"Supply and demand is through the roof. We are adding more mash tuns and washbacks because that's where the bottleneck is," says Mr McArthur. Though the distillery - which runs several daily tours - produces between 12- and 14-million litres of spirit each year, the Grant family insists on making Scotch via the traditional methods. These include using wash vats imported from Canada, made from Douglas Fir instead of modern stainless steel. "I think the family have remained traditional because this is their family home - and it's been very, very good to them," says Mr McArthur.

Casks are painted different colours at Bruichladdich, to denote how many times they have been filled. PHOTO: DAVID GUTTENFELDER, JURA & BRUICHLADDICH

Old process, new vision

The Isle of Islay (pronounced eye-luh) has nine distilleries, including Bruichladdich (pronounced brook-lah-dee). On a blue-sky day, distillery ambassador Raymond Tibbs leads the way through a field dotted with yellow gorse, to the site of the Octomore spring. Its water is a key component in the world's most heavily peated single malt Scotch.

Inside a small wooden shed, the well - about a metre deep, with an unknown, perhaps ancient source - is fast becoming the stuff of legend. "It's ice cold and crisp, I feel younger already," says Mr Tibbs as he takes a sip. It's a nice metaphor for Bruichladdich. The boutique distillery opened in 1881, was abandoned in 1994, then resurrected in 2001. It still uses machinery and techniques from the Victorian era but is led by a risk-taking new guard, who believe passionately in terroir.

"We like experimentation," says head distiller Adam Hannett. The brand's classic Scotch is unpeated, floral and complex - and ever-changing. "We don't seek consistency in our whiskies. We offer magical parcels because they're good just as they are. That puts some people off, and that's okay. We're not making whisky for everyone."

The team recently announced four new products for 2018, in bespoke opaque green bottles. They include the relaunch of the Port Charlotte 10, a heavily peated single malt; along with the codified and limited MC: 01, a 2009 vintage distilled from Scottish barley and matured in marsala casks.

Lining them up at Bruichladdich. PHOTO: DAVID GUTTENFELDER, JURA & BRUICHLADDICH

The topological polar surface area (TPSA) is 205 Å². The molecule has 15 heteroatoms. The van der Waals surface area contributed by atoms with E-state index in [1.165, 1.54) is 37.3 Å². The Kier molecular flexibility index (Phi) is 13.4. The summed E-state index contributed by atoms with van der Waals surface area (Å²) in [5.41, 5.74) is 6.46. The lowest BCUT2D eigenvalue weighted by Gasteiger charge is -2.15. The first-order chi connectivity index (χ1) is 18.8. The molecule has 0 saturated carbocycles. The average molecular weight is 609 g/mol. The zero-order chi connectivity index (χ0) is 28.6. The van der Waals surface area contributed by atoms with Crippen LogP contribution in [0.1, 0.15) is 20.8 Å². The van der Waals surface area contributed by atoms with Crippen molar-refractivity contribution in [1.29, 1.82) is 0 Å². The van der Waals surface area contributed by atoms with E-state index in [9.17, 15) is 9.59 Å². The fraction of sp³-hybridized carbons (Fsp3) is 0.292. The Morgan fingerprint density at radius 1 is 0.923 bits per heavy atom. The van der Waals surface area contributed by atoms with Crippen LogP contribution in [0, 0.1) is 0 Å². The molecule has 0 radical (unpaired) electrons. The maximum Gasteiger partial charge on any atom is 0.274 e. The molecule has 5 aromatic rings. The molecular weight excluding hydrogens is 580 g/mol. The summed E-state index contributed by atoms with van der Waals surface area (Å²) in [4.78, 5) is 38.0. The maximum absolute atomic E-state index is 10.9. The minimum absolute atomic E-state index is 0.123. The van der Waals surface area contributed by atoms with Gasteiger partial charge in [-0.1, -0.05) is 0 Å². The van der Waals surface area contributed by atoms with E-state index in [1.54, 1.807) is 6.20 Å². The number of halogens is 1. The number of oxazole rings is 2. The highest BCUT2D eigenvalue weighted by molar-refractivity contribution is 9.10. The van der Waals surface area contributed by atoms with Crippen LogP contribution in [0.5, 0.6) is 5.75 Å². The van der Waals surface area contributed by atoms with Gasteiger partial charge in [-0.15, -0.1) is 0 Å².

Even a small dent in a copper still can alter the flavour of the whisky. PHOTO: DAVID GUTTENFELDER, JURA & BRUICHLADDICH

Treasure Island

Elements of Bruichladdich's history seem to echo that of the Jura distillery. Built in 1810, Jura was dismantled in the early 1900s, and rebuilt in the 1950s and 60s using the original ruined buildings. And there's another similarity: the brand's new range of travel exclusives, the Jura Sherry Cask Collection, also celebrates the island on which it's created.

The distillery's namesake isle is one of Scotland's most remote and spectacular. A five-minute ferry ride across the Sound of Islay, Jura is home to more than 200 people and 5,000 deer. Author George Orwell wrote his masterpiece 1984 here almost 70 years ago, and visitors can stay in his isolated former cottage, Barnhill.

When Orwell first arrived, he made swift plans to move to the island. It's a familiar story. Everyone from the distillery visitor centre manager Rachael Jones, to Alex Dunnachie, who runs the fantastic Jura Island Tours, came to visit and never left. The distillery's new whisky collection, named after Jura's striking natural wonders, may explain why.

There's "The Sound", for the body of water containing the notorious Corryvreckan whirlpool. "The Loch", 10,000 feet above sea level, which provides pristine water for making whisky. "The Paps", for the three mountains that dominate the landscape. And - a worldwide exclusive to DFS - "The Bay", where seals and otters frolic in the ocean in front of the Jura Hotel, home to the island's lone pub and the ideal place to enjoy a dram.

This was first published in The Business Times. Click here to read the original story